Police did not identify the person who died.
A hazmat crew was also dispatched to the crash due to reports of liquids seeping from the tractor-trailer truck, according to Phoenix fire spokesperson David Ramirez. The fire department has not released information about the source of the liquids.
The crash is under investigation.
Reach breaking news reporter Monica D. Spencer at [email protected] or on Twitter @monicadspencer.
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Three civilians killed in crash with Phoenix firetruck
Truck crash fire phoenix
Phoenix Fire Engine Up to 29MPH Over Limit in Fatal 2019 Crash
Police release details in triple-fatal crash
PHOENIX, Arizona — Details from a police investigation into a fatal 2019 response crash have been released, according to ABC15.com.
On April 7, 2019 Phoenix Engine 18 was responding to a call when it collided with a pickup truck.
The engine overturned in a schoolyard and three people in the pickup truck were killed.
All the firefighters on the fire engine were injured.
The speed limit on Bethany Home Road were the collision occurred was 40 miles per hour.
Police say that data from the fire engine showed it was traveling at 69 miles per hour before the crash.
Accident reconstructionists indicate that the speed at the point of impact was 61 miles per hour.
Phoenix Fire Department policy states that apparatus responding to emergencies must not exceed the posted speed limit by 10 miles per hour.
The driver of Engine 18 told a police investigator that he believed the pickup truck was traveling at a high rate of speed, as if trying to intentionally hit the engine.
Reconstructionists estimated that the pickup truck was traveling at 10 miles per hour when it turned in front of the fire engine.
The driver of the pickup truck did not possess a valid driver’s license and had marijuana in his system.
Investigators did not specify which driver was at fault and did not recommend criminal charges.
A spokesperson for the city told ABC15 that the fire engine driver and the acting officer are still working in non-operational roles pending and internal department investigation.
The firefighters’ union issued a statement about claims of culpability on Facebook.
Phoenix Fire Dept. truck involved in deadly crash; family sues city for $25 million
Family sues city for $25 million following deadly 2019 crash involving Phoenix Fire Department truck
We're learning about the moments leading up to a deadly crash involving a Phoenix Fire Department truck in April 2019.
PHOENIX - A new report has detailed what led up to a deadly crash involving a Phoenix fire truck in 2019.
The crash happened in April, near Bethany Home Road and 29th Avenue, and three people, identified as 20-year-old Kenneth Collins, 19-year-old Dariana Serrano, and a three-month-old boy, died in the crash. All three were inside a pickup truck at the time of the crash.
"We don't get to have them in our lives anymore," said Sara Collins. "Chase was a good father. She was a good mother. They had good hearts."
Phoenix Police released the results of their investigation, along with some new surveillance video.
While investigators do not place blame on either the driver of the fire engine or the driver of the pickup, it's clear the speed of the fire engine and the decisions of the pickup truck's driver were the two main factors leading to the crash.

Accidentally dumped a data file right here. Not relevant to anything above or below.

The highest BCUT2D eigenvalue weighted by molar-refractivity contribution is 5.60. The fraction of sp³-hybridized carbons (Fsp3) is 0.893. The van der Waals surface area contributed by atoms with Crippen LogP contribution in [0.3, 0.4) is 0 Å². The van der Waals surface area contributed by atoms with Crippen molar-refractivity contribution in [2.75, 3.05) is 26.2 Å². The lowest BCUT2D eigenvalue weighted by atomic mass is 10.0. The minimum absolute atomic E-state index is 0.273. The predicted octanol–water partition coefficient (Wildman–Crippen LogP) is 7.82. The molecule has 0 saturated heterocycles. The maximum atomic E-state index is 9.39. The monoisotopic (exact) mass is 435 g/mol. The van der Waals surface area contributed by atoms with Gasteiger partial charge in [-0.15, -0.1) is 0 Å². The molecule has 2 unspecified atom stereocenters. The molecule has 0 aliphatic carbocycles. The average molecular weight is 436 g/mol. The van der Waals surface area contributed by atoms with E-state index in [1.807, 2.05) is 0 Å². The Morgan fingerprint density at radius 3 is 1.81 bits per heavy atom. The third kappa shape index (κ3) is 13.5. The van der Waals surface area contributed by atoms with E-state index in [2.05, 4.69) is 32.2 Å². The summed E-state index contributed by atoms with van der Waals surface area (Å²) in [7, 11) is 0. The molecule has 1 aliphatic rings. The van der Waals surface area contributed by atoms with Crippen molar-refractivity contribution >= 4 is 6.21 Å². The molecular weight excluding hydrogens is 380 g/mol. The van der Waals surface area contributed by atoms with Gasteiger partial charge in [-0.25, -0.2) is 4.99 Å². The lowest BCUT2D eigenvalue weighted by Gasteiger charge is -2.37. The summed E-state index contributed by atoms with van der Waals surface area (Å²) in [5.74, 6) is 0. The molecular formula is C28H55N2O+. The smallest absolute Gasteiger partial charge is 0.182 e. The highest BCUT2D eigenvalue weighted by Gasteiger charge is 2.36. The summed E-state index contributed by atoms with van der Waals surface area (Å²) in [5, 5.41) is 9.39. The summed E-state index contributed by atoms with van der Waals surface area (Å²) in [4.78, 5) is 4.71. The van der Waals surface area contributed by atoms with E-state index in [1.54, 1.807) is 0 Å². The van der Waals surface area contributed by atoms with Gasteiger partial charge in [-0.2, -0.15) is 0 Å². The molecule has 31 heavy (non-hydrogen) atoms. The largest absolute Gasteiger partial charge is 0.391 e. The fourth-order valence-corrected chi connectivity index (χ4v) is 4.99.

"Oh, my God.."
A Phoenix bus driver reacts as he drove past the crash scene.
A young couple and their baby were killed, three Phoenix firefighters were injured.
Witnesses reported the pickup with the family inside turned left in front of the speeding fire engine, which had its lights and sirens on.
According to police, at its highest speed, Engine 18 was going 69 miles per hour, that was two seconds before the crash.
Engine 18 braked, bringing the speed to 61 miles per hour at the time of impact, which is about 20 miles over the posted speed limit of 40 miles per hour on Bethany Home Road.
The pickup truck was only going 10 miles per hour and the fire truck following Engine 18 was going 42 miles per hour.
The driver of the crashed engine, Engineer Paul Kalkbrenner, told investigators he "believed he was within the fire department's standard procedures of 10 miles per hour over the speed limit."
When asked if he believed he was going less than 50, he said he "believed so."
Firefighter Robert Golden said he saw a vehicle make "a left turn in front of them" and he "did not think that car saw us."
A firefighter in the second engine said he "saw Engine 18 hit their brakes and try to make an evasive manuever that we are taught.. a move to the right and then Engine 18 hit the berm."
Each of the three firefighters in the second engine told investigators they ran straight to the overturned fire engine, and did not check on the family inside the pickup truck.
Investigators could not conclude why the driver of the pickup truck, Kenneth Collins, veered into the engine's path.
Police noted that Collins was driving on a suspended license and had marijuana in his system, but it's unclear how much or how long it had been in his system and impairment was not cited in the report.
Relatives of those who died filed a $25 million wrongful death lawsuit against the Phoenix Fire Department.
Investigators did not recommend any criminal charges to be filed.
According to Phoenix Fire Department policy, under favorable conditions, light traffic, good visibility and dry roads, a maximum speed of 10 miles per hour over the speed limit is authorized.
We asked Phoenix Fire officials if Paul Kalkbrenner, who is the nephew of the Phoenix Fire Chief, was disciplined for speeding. Officials said they could not comment due to pending litigation.